If you have substantial assets to manage, you have many different options. You could choose to invest using mutual funds, or you could choose buying stocks on your own, possibly with help from your investment management professional. You may have also considered the option of establishing a portfolio of separately managed accounts with diverse strategies. And what about investing in Hedge Funds?
Buying stocks on your own requires significant commitment of time and resources to conduct due diligence on the companies. If you choose to buy mutual funds than you may feel constrained by the nature of the mutual funds. Mutual funds pool money from many investors and therefore you cannot customize or direct the investment choices to your preference. Other option is to construct a portfolio of ETFs (or index funds indexed to different sectors and styles). Still, you or your adviser will still need to spend time every year adjusting the asset allocations. An then, there are hedge funds. But who wants the high fees and lack of liquidity and transparency that come with these?
Ideally, you would like to invest with a professional money manager that makes investment management decisions on your behalf, but takes into account your specific requests or situational needs. This kind of professional money management tailored to an individual was traditionally only available to ultra-wealthy, but this is no longer the case today. Consider the recent rise in popularity of Separately Managed Accounts, or SMAs for short.
What Are SMAs
Separately Managed Accounts are now being offered through many brokers and investment advisers. While the minimum investment requirements vary by the SMA money manager, there are funds that can be invested in with as little as $50,000 or $100,000. Just like mutual funds, different SMAs may target different investing styles (Large Cap, Small Cap, Value, Growth, Blend, Income, etc). This means if you want to diversify across different styles by investing in multiple SMAs at one time, you will need to meet the minimum investment requirement for each of the SMA. You can alternatively choose a Blend SMA as your initial foray.
Benefits of SMAs over other investments
Separately Managed Accounts offer many benefits over other ways of investing:
- Access to high quality money managers at lower capital requirements compared to a hedge fund or a institutional grade money manager. This makes it possible to use SMAs even for IRAs if one so chooses.
- Ability to direct certain aspects of investments. Say you have significant exposure to your employer’s stock or real estate in a different part of your portfolio. You can direct your SMA money manager to not include that stock or sector in your investments. This ability to direct the investment management of your account is what sets Separately Managed Accounts from other forms of pooled investments.
- Separately Managed Accounts are custom to you. While the money manager may be utilizing a strategy which may be common to other accounts he or she manages, your account is managed separate from other accounts (it is not pooled with other investors). This means that every security that is owned in your account has a cost basis that is unique to the account holder. The performance reports will therefore layout everything that you own and how much is invested in each security along with the cost basis.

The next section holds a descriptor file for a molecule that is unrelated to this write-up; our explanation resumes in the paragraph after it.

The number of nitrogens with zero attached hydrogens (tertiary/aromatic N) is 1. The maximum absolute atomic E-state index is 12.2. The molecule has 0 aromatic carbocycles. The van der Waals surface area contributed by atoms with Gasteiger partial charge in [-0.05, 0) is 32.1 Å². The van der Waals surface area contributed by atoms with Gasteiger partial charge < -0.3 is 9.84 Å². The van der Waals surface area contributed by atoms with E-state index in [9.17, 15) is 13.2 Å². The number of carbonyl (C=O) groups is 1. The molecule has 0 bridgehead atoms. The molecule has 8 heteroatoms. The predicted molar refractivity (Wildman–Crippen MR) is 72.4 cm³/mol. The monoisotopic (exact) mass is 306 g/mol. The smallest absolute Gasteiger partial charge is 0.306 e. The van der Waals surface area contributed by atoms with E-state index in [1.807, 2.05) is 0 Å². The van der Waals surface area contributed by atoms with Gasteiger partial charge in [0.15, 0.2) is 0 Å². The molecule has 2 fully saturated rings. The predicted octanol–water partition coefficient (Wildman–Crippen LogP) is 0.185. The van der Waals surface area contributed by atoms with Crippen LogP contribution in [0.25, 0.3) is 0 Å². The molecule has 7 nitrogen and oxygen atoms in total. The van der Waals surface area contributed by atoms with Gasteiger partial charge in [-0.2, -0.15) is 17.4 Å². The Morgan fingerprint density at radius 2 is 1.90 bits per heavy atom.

- You have discretion and flexibility to offset gains and losses for tax purposes either within the account or even with investments outside the SMA. This is not possible in a mutual fund where all investors in the fund take whatever capital gains or losses are declared on the fund.
- You gain diversification and professional management with the level of involvement that you choose.
- Separately Managed Accounts offer greater transparency, better liquidity and regulatory oversight compared to hedge funds.
Drawbacks of SMAs
- The principal drawback is the level of fees. Typically the fees range from 0.5% to as much as 3% of the Assets under management. These fees are high compared to a portfolio of ETFs where you may average an expense ration of 0.25%, or even with many no-load mutual funds. However, the fees compare very favorably to hedge fund fees. They may even be better than many loaded mutual funds typically sold through investment advisers that have front or back end loads, 12b1 fees, expense ratio, etc.
- Depending on whether the manager is active or passive, there could be high transaction costs that may cut into your returns.
In summary, while Separately Managed Accounts may not be for everyone, for those that qualify, it may be a good option. If you are a DIY investor, you will do without a SMA just fine with the number of ETFs and mutual fund (and individual stock) options available to you. On the other hand, if you lack time to manage your investments and would rather have a professional manage it for you with occasional direction from you, it is worth to consider a SMA product. Typically, someone who owns or manages a business, or a professional who is constantly on the go, will appreciate the benefits of Separately Managed Accounts.
More information on Separately Managed Accounts can be had from your investment adviser, or your broker.
Shailesh Kumar is an Entrepreneur, investor and blogger. He writes about value investing at Value Stock Guide. Learn about the stock market and discover the techniques proven to work best for long term investors for finding appropriate stocks to buy in their portfolio to get superior risk adjusted returns.